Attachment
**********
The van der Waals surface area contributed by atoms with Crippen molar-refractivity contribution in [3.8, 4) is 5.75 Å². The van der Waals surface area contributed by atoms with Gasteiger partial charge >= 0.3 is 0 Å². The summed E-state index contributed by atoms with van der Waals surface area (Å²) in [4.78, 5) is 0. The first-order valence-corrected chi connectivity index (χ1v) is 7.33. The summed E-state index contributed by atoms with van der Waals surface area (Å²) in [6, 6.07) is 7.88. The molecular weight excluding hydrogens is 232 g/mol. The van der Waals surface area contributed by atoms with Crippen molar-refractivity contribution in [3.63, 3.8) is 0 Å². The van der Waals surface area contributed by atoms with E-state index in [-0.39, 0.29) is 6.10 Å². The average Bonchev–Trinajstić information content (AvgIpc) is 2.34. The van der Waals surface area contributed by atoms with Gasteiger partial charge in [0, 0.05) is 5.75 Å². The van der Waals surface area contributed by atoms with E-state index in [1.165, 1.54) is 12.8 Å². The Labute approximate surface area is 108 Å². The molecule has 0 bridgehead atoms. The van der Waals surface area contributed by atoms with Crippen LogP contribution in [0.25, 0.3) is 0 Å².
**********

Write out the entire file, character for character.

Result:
The van der Waals surface area contributed by atoms with Crippen molar-refractivity contribution in [3.8, 4) is 5.75 Å². The van der Waals surface area contributed by atoms with Gasteiger partial charge >= 0.3 is 0 Å². The summed E-state index contributed by atoms with van der Waals surface area (Å²) in [4.78, 5) is 0. The first-order valence-corrected chi connectivity index (χ1v) is 7.33. The summed E-state index contributed by atoms with van der Waals surface area (Å²) in [6, 6.07) is 7.88. The molecular weight excluding hydrogens is 232 g/mol. The van der Waals surface area contributed by atoms with Crippen molar-refractivity contribution in [3.63, 3.8) is 0 Å². The van der Waals surface area contributed by atoms with E-state index in [-0.39, 0.29) is 6.10 Å². The average Bonchev–Trinajstić information content (AvgIpc) is 2.34. The van der Waals surface area contributed by atoms with Gasteiger partial charge in [0, 0.05) is 5.75 Å². The van der Waals surface area contributed by atoms with E-state index in [1.165, 1.54) is 12.8 Å². The Labute approximate surface area is 108 Å². The molecule has 0 bridgehead atoms. The van der Waals surface area contributed by atoms with Crippen LogP contribution in [0.25, 0.3) is 0 Å².